I feel like a guy standing before a rapidly advancing tsunami. I’m throwing up a peace sign as if that will stop the wall of water.

I began to realize in 1970, as did millions of other eighteen-year-old American males, that the government considered me little more than a dispensable body to be kidnapped and turned into a bullet-stopping slave.

I was saved by the crank of a tumbler operated over television by two old men in suits. This was a year after the state decided to institute a “lottery” for the draft. I rolled high, so I didn’t need to flee to Canada. Millions of others were not so lucky.

It wasn’t out of empathy and benevolence the state implemented this slavery lottery. For several years, college students and other young people were marching all over America, going so far as to burn down ROTC buildings and occupying college administration offices to force the state to end its insane war in Vietnam.

Eventually, this war was shut down, but behind the scenes less noticeable—to Americans at least—wars were waged around the world. You had to read between the lines of The New York Times and The Washington Post to learn about US dirty dealing in Angola, Chile, El Salvador, Nicaragua, Honduras, Panama, Pakistan, Cambodia, on and on, seemingly endless.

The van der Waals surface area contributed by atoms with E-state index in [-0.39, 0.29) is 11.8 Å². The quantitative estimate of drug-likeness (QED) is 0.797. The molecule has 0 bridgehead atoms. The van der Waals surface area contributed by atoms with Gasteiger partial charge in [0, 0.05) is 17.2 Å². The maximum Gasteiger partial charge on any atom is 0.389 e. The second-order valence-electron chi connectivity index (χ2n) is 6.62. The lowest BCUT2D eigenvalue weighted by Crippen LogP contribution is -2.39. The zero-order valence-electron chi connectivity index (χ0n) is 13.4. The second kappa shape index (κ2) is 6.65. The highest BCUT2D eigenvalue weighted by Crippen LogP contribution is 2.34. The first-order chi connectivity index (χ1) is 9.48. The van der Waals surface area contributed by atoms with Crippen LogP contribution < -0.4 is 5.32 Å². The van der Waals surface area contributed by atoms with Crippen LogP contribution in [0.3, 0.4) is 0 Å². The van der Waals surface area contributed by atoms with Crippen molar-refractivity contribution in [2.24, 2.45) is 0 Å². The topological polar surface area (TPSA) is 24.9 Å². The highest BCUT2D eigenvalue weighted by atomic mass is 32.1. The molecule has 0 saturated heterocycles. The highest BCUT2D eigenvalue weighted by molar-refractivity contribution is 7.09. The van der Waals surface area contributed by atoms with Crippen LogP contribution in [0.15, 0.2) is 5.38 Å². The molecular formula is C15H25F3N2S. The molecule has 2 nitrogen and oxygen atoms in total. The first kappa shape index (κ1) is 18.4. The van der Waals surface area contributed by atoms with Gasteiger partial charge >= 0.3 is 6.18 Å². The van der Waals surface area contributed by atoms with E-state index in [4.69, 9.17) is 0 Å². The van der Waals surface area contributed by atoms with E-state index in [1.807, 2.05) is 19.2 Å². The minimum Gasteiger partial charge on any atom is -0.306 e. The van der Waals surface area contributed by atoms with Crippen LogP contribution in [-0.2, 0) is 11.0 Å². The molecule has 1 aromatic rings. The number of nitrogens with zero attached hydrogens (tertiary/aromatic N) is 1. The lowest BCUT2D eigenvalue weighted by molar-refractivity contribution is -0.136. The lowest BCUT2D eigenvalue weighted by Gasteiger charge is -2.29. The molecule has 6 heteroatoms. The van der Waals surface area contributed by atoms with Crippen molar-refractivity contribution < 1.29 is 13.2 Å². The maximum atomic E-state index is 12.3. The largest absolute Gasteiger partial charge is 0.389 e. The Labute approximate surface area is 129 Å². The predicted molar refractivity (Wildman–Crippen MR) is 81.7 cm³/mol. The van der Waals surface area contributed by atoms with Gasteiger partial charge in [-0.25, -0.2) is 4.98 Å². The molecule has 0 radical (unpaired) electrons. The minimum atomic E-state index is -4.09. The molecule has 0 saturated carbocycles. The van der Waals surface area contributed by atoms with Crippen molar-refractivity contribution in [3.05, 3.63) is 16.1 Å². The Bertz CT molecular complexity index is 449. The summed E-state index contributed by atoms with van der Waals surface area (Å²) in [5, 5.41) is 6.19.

The Pentagon devised a new tactic. Instead of drafting middle-class kids, they made “military service” “voluntary,” in other words only the desperately poor—and those brainwashed by lies and “patriotism”—are sucked into the war machine.

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